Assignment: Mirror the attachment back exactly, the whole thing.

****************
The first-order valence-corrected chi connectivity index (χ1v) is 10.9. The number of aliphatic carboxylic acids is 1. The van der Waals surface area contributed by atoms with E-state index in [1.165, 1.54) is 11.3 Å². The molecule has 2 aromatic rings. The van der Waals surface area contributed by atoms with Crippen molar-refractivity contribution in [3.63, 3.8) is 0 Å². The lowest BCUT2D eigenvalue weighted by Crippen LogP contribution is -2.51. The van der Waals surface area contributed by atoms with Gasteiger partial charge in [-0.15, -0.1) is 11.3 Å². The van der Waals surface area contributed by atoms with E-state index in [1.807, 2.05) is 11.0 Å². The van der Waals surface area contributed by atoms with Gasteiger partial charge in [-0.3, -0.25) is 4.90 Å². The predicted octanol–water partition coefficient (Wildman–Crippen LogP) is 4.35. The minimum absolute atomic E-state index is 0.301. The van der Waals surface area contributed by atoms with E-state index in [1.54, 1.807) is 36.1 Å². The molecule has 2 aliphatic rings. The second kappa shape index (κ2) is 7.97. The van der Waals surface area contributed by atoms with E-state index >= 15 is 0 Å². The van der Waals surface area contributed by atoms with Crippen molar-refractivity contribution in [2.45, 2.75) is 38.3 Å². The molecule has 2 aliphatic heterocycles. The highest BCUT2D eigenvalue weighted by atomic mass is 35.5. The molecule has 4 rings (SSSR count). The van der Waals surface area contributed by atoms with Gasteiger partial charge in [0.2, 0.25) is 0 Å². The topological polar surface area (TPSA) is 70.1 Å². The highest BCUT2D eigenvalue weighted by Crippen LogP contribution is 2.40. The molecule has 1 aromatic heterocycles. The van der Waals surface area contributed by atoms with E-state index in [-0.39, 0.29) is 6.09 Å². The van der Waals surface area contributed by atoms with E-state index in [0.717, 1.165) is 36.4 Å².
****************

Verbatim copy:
The first-order valence-corrected chi connectivity index (χ1v) is 10.9. The number of aliphatic carboxylic acids is 1. The van der Waals surface area contributed by atoms with E-state index in [1.165, 1.54) is 11.3 Å². The molecule has 2 aromatic rings. The van der Waals surface area contributed by atoms with Crippen molar-refractivity contribution in [3.63, 3.8) is 0 Å². The lowest BCUT2D eigenvalue weighted by Crippen LogP contribution is -2.51. The van der Waals surface area contributed by atoms with Gasteiger partial charge in [-0.15, -0.1) is 11.3 Å². The van der Waals surface area contributed by atoms with E-state index in [1.807, 2.05) is 11.0 Å². The van der Waals surface area contributed by atoms with Gasteiger partial charge in [-0.3, -0.25) is 4.90 Å². The predicted octanol–water partition coefficient (Wildman–Crippen LogP) is 4.35. The minimum absolute atomic E-state index is 0.301. The van der Waals surface area contributed by atoms with E-state index in [1.54, 1.807) is 36.1 Å². The molecule has 2 aliphatic rings. The second kappa shape index (κ2) is 7.97. The van der Waals surface area contributed by atoms with E-state index >= 15 is 0 Å². The van der Waals surface area contributed by atoms with Crippen molar-refractivity contribution in [2.45, 2.75) is 38.3 Å². The molecule has 2 aliphatic heterocycles. The highest BCUT2D eigenvalue weighted by atomic mass is 35.5. The molecule has 4 rings (SSSR count). The van der Waals surface area contributed by atoms with Gasteiger partial charge in [0.2, 0.25) is 0 Å². The topological polar surface area (TPSA) is 70.1 Å². The highest BCUT2D eigenvalue weighted by Crippen LogP contribution is 2.40. The molecule has 1 aromatic heterocycles. The van der Waals surface area contributed by atoms with E-state index in [-0.39, 0.29) is 6.09 Å². The van der Waals surface area contributed by atoms with E-state index in [0.717, 1.165) is 36.4 Å².